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VW bus in Brazil
Associated Press/Photo by Andre Penner
VW bus in Brazil

VW ends a groovy era

Transportation

The “long, strange trip” is coming to an end for the Volkswagen bus. Brazil, the world’s last producer of the iconic van, will cease manufacturing in December. 

A symbol of the 1960s, hippies, and surfers in North America and Europe, the VW bus is used as a workhorse and people-carrier in Latin America and the developing world. After production ceased in Germany in 1979 and Mexico in 1995, Brazil became the sole maker of the classic vehicle. It turned out more than 1.5 million of the 10 million made worldwide in the past 57 years. Starting in 2014, Brazilian safety regulations dictate all vehicles must have airbags and anti-lock braking systems. Volkswagen says it cannot adjust its production plant to comply.

“The van represents freedom,” said Damon Ristau, of Missoula, Mont., director of the documentary The Bus. It tells the story of VW bus fanatics and why they love their machine. “It has a magic and charm lacking in other vehicles,” Ristau said.

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The bus is also easy to fix because the engine is so simple. Even their tendency to break down doesn’t deter van fans, who say the fix-it-yourself aspect imparts a deeper sense of ownership.

In Brazil the VW bus is known affectionately as the “Kombi,” abbreviating the German  “Kombinationsfahrzeug,” loosely translated “cargo-passenger van.” It’s used for hauling commuters, mail, soldiers, and even as a hearse. Brazilians are familiar with the vans as mobile food stalls parked on city streets to serve lunchtime crowds.

In Sao Paulo, Jorge and Anna Hanashiro use a light green 1974 Kombi to sell “pastéis,” deep-fried, meat-filled pastries. “For me the Kombi is the best vehicle to transport my stall and products to the six open-air markets I visit each week,” the 77-year-old said. “It is economical, rugged and easy to repair.”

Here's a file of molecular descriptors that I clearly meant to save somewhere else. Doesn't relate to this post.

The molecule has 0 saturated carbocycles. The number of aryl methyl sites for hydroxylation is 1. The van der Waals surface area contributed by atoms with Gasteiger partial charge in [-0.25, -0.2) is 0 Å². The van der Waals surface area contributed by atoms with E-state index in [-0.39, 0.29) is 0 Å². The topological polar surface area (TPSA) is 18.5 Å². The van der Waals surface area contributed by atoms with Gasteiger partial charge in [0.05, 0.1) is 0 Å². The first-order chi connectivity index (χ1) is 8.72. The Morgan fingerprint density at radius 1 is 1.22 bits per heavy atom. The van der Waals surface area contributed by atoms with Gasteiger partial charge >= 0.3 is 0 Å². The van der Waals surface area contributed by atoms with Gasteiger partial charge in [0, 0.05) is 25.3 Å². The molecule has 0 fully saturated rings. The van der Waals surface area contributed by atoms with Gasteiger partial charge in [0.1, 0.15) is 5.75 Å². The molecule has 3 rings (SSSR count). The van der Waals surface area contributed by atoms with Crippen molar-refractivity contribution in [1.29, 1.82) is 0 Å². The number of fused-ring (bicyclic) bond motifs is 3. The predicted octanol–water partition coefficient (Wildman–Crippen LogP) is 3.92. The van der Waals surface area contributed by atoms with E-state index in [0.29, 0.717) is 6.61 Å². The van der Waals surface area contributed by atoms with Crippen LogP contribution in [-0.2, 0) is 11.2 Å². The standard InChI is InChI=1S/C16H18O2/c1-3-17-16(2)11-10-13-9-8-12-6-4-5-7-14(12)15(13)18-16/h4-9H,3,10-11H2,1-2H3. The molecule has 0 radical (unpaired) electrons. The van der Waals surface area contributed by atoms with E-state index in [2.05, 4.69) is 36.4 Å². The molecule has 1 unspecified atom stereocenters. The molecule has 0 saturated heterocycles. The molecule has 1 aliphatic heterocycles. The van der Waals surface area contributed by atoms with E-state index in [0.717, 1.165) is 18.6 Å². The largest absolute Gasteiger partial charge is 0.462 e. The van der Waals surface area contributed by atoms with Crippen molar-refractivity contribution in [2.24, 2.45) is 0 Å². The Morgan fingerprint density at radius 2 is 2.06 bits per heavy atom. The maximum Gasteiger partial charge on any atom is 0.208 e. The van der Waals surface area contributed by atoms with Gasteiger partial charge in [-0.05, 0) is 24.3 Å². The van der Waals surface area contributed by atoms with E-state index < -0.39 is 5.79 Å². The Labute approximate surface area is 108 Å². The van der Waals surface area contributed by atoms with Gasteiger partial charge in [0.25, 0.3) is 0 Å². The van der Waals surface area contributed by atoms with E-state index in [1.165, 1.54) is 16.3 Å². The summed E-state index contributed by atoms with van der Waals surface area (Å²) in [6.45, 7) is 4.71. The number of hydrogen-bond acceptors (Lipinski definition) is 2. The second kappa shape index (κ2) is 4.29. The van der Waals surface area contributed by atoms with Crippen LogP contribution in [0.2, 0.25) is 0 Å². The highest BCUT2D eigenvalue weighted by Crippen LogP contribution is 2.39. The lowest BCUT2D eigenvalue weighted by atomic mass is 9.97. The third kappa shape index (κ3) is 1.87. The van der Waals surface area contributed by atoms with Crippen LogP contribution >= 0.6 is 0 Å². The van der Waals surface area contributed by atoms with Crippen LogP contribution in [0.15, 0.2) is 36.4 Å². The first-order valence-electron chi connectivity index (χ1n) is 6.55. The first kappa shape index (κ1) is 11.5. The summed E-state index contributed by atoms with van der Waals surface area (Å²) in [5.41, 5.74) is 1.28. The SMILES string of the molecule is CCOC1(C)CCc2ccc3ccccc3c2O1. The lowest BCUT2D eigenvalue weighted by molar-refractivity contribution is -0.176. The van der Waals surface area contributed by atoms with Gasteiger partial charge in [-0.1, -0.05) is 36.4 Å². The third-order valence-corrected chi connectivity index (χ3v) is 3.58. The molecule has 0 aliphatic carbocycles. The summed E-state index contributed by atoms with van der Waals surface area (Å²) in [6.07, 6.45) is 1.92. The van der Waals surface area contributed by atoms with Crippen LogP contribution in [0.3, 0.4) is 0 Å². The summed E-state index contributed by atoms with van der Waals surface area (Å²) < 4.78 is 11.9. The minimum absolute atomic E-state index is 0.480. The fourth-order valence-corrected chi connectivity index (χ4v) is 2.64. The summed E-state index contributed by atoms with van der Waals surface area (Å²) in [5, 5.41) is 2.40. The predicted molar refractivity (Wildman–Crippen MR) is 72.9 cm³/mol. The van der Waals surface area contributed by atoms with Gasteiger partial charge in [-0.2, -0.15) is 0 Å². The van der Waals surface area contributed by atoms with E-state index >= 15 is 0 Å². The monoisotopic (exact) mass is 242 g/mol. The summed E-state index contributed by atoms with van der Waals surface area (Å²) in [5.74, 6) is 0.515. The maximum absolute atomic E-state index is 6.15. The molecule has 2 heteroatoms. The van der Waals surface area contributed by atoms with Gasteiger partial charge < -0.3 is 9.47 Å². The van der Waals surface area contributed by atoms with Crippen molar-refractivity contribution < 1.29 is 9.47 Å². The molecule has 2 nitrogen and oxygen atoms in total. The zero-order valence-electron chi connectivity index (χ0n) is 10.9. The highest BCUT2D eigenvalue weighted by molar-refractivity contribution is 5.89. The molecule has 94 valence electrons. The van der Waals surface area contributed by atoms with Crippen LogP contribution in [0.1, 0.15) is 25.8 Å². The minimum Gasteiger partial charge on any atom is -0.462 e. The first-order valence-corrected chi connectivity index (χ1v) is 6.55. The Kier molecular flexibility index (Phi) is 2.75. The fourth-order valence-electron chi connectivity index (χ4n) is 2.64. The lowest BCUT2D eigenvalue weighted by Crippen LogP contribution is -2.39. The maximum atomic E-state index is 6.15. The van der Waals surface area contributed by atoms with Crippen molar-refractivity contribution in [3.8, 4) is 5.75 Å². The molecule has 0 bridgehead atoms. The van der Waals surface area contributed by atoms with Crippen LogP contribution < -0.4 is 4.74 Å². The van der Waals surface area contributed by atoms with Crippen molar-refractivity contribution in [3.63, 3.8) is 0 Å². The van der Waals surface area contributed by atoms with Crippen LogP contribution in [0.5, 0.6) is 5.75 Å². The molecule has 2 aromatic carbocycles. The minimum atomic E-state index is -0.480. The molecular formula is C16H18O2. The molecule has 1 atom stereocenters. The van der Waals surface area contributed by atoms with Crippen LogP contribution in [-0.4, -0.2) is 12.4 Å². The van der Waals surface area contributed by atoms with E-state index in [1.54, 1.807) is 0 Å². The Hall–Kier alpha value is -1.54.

Cleber França bought a Kombi to make a business—and a better life for himself—on the outskirts of Rio de Janeiro. When municipal buses were in shortage, his Kombi began shuttling kids to school and commuters downtown. A stock secretary who commuted 2.5 hours each way to the Barra da Tijuca district, he knew well the need for decent transport. “It’s such a versatile vehicle,” he said. “You use it for work as well as transport. Other vans are available but cost double what a Kombi sells for.”

Now with three Kombis—2007, 2009, and 2010 models—his vehicles travel 55,000 miles each year with six employed drivers. On good days he earns as much as $280, equal to the official monthly minimum salary.

Echoing many Brazilians and fans across the world, França said: “I’m sad Volkswagen will stop production. The Kombi is so useful ... it’s been a source of income for many families. Mine gave me a lot of happiness and prosperity.”

The Associated Press contributed to this report.

Rob Holmes
Rob Holmes

Rob is a translator and linguist in northern Africa. His five children love it when he reads to them and does “the voices,” especially in Hank the Cowdog. Follow Rob on Twitter @SouthernFlyer.

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